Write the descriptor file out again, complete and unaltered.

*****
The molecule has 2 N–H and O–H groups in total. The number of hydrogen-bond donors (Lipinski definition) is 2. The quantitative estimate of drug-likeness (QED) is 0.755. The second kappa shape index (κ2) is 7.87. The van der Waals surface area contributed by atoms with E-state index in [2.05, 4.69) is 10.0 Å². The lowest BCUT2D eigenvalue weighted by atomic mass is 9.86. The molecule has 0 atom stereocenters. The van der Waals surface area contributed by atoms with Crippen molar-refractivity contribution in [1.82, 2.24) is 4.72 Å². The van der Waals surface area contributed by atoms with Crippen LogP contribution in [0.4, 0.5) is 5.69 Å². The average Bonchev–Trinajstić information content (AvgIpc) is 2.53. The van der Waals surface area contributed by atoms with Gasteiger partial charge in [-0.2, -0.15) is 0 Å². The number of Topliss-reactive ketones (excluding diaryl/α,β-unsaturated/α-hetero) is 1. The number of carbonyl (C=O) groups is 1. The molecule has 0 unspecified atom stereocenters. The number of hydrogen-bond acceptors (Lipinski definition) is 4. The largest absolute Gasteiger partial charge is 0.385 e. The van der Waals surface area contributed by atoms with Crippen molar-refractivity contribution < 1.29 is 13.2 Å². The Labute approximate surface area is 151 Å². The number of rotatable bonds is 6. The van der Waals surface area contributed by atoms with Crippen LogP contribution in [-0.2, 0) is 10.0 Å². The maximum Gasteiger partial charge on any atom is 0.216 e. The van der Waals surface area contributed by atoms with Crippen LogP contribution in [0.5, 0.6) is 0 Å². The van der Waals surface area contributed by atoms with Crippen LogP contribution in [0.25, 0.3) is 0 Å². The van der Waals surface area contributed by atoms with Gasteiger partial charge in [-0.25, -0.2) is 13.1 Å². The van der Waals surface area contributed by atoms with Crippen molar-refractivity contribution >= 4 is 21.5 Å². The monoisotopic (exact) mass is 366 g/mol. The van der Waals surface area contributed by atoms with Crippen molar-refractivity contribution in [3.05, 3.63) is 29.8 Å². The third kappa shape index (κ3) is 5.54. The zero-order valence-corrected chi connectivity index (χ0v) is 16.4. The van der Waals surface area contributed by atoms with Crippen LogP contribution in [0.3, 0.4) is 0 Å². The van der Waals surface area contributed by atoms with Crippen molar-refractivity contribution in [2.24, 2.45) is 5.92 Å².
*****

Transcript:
The molecule has 2 N–H and O–H groups in total. The number of hydrogen-bond donors (Lipinski definition) is 2. The quantitative estimate of drug-likeness (QED) is 0.755. The second kappa shape index (κ2) is 7.87. The van der Waals surface area contributed by atoms with E-state index in [2.05, 4.69) is 10.0 Å². The lowest BCUT2D eigenvalue weighted by atomic mass is 9.86. The molecule has 0 atom stereocenters. The van der Waals surface area contributed by atoms with Crippen molar-refractivity contribution in [1.82, 2.24) is 4.72 Å². The van der Waals surface area contributed by atoms with Crippen LogP contribution in [0.4, 0.5) is 5.69 Å². The average Bonchev–Trinajstić information content (AvgIpc) is 2.53. The van der Waals surface area contributed by atoms with Gasteiger partial charge in [-0.2, -0.15) is 0 Å². The number of Topliss-reactive ketones (excluding diaryl/α,β-unsaturated/α-hetero) is 1. The number of carbonyl (C=O) groups is 1. The molecule has 0 unspecified atom stereocenters. The number of hydrogen-bond acceptors (Lipinski definition) is 4. The largest absolute Gasteiger partial charge is 0.385 e. The van der Waals surface area contributed by atoms with Crippen molar-refractivity contribution < 1.29 is 13.2 Å². The Labute approximate surface area is 151 Å². The number of rotatable bonds is 6. The van der Waals surface area contributed by atoms with Crippen LogP contribution in [-0.2, 0) is 10.0 Å². The maximum Gasteiger partial charge on any atom is 0.216 e. The van der Waals surface area contributed by atoms with Crippen LogP contribution in [0.5, 0.6) is 0 Å². The van der Waals surface area contributed by atoms with Crippen LogP contribution in [0.25, 0.3) is 0 Å². The van der Waals surface area contributed by atoms with Gasteiger partial charge in [-0.25, -0.2) is 13.1 Å². The van der Waals surface area contributed by atoms with Crippen molar-refractivity contribution >= 4 is 21.5 Å². The monoisotopic (exact) mass is 366 g/mol. The van der Waals surface area contributed by atoms with Crippen molar-refractivity contribution in [3.05, 3.63) is 29.8 Å². The third kappa shape index (κ3) is 5.54. The zero-order valence-corrected chi connectivity index (χ0v) is 16.4. The van der Waals surface area contributed by atoms with Crippen LogP contribution in [0.3, 0.4) is 0 Å². The van der Waals surface area contributed by atoms with Crippen molar-refractivity contribution in [2.24, 2.45) is 5.92 Å².